It’s tempting to think that the majority of cyberattacks target the biggest, most prominent corporations and organizations in the world. It’s easy to imagine an ambitious cybercriminal hacking into a military target, or a company worth billions of dollars.
But while these major targets do tend to attract a lot of attacks, the more common victims tend to be small businesses. In fact, 43 percent of all cyberattacks target small businesses, and even a single attack can be financially and reputationally devastating.
So why are attacks against small businesses so common, and what can small business owners do about it?
Why Small Businesses Are Common Targets
Let’s start by exploring the main reasons why small businesses are common targets of cybercriminals:
- The lack of an overall strategy. First, many small businesses don’t have an overarching cybersecurity strategy. They might have installed a basic firewall for protection, or might use an antivirus program they downloaded on their primary device, but they don’t have a comprehensive understanding of their security risks or how to reduce them. Mid- to large-sized businesses are much more likely to use cybersecurity consultants and a network of trained professionals to put together a comprehensive strategy (then execute it).
- A false sense of security. Like our introduction suggested, when most people think about the nature of an average cyberattack, they think about targets that include big businesses and major organizations. Small businesses seem like they’re too insignificant to target. This leads small business owners to develop a false sense of security, wildly underestimating their chances of being the victim of an attack.
- Limited cybersecurity budgets. Additionally, even if they take the threat seriously, many small businesses simply don’t have the funds to invest in a robust cybersecurity strategy (or, at least, they believe this is the case). Of course, even a small investment in basic cybersecurity measures can thwart the majority of attacks, so this is a misconception.
- High rates of employee mistakes. The most common root cause of data breach incidents is employee error; an employee may fail to follow best practices, they may unwittingly give their login credentials to a social engineer, or they may intentionally download a suspicious file onto their work computer despite knowing they shouldn’t. Unfortunately, employees at small businesses tend to be fewer in number and less formally trained—which means they’re much more likely to make mistakes like these. Accordingly, they’re much more likely to be sought after as targets by cybercriminals.
- Substantial assets. Despite having limited funds to allocate to cybersecurity and small teams, small businesses can still be lucrative targets. They tend to have access to more monetary assets than the average individual, and they may have access to data that’s even more valuable—such as the personal information of their customers.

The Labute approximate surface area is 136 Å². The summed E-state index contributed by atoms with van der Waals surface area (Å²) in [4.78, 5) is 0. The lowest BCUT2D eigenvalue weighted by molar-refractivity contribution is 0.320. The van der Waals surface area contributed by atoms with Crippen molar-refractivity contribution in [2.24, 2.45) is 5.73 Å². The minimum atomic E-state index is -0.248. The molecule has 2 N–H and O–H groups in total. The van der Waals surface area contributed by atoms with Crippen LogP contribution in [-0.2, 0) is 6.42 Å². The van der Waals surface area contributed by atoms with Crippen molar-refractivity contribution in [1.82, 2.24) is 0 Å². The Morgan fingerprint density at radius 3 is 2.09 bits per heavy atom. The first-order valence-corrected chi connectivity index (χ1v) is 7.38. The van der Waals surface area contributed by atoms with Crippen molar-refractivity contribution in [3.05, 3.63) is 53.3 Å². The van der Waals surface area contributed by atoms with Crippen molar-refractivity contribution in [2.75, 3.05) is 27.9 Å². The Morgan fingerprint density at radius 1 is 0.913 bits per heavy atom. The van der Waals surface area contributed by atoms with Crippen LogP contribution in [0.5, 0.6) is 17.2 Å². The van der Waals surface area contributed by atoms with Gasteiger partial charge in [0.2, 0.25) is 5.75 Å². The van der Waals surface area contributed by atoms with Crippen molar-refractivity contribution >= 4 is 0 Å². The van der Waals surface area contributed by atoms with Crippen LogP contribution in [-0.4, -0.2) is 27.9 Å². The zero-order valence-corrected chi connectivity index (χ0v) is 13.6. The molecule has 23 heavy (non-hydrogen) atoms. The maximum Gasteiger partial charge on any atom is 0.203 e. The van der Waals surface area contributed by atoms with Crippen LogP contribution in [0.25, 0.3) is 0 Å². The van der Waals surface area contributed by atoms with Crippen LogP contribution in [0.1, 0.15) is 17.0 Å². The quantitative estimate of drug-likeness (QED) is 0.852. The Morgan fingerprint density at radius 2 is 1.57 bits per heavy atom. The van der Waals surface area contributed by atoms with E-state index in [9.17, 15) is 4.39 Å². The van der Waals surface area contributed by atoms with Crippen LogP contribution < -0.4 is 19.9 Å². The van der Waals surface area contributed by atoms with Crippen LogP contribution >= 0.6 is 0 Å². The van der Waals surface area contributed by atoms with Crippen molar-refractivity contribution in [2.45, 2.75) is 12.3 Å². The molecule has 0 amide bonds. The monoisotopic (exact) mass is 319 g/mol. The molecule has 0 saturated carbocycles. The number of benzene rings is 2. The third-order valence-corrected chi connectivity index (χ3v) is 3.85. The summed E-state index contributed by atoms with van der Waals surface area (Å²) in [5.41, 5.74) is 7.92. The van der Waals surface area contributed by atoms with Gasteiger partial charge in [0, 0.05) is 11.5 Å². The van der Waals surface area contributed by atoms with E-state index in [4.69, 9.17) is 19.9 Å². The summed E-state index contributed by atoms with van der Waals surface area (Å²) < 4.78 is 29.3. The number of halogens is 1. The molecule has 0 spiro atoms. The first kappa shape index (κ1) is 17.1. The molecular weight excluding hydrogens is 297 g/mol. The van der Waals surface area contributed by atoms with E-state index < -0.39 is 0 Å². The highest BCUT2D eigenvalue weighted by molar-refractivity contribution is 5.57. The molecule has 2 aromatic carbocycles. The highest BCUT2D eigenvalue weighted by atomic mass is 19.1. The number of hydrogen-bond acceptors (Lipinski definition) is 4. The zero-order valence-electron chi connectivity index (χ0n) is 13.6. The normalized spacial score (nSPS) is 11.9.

What Small Business Owners Can Do
Fortunately, some of the most effective strategies a small business owner can use are also some of the easiest to approach:
- Take cybersecurity seriously. First, you have to take cybersecurity seriously. Cybersecurity isn’t just an investment for government departments and large corporations; it’s something that every small business owner should be investing in.
- Talk to a consultant. Second, make sure you talk to a consultant. Cybersecurity consultants will be able to help you analyze the weak points of your existing strategy, and they can help you put together a plan to protect your business well into the future. They’ll also have resources and recommendations you can use to scale your cybersecurity strategy.
- Secure your devices. Next, secure all your business’s physical devices. Simple measures, like locking your devices with a password, can have a profound impact on your security. Additionally, if your employees use their own devices, make sure you have a formal BYOD (bring your own device) policy in place.
- Secure your networks. All your networks should be encrypted and secured as well. If a cybercriminal were able to gain access to any node on your network, they could hypothetically access anything else on that network.
- Invest in employee training. Finally, and perhaps most importantly, invest time and money to train your employees on security best practices. Simple measures, like choosing strong passwords and never giving them out to other people, can protect you from some of the most common and most destructive attacks. Educate your employees on common schemes and modes of data breaches, and equip them with the resources they need to stay protected.
There’s no way to prevent 100 percent of potential cyberattacks, but small business owners can be doing much more to protect their tech assets and data. With these strategies, small business owners can show that they’re taking the threat seriously, and over time, the rate of cyberattacks against small businesses could plummet.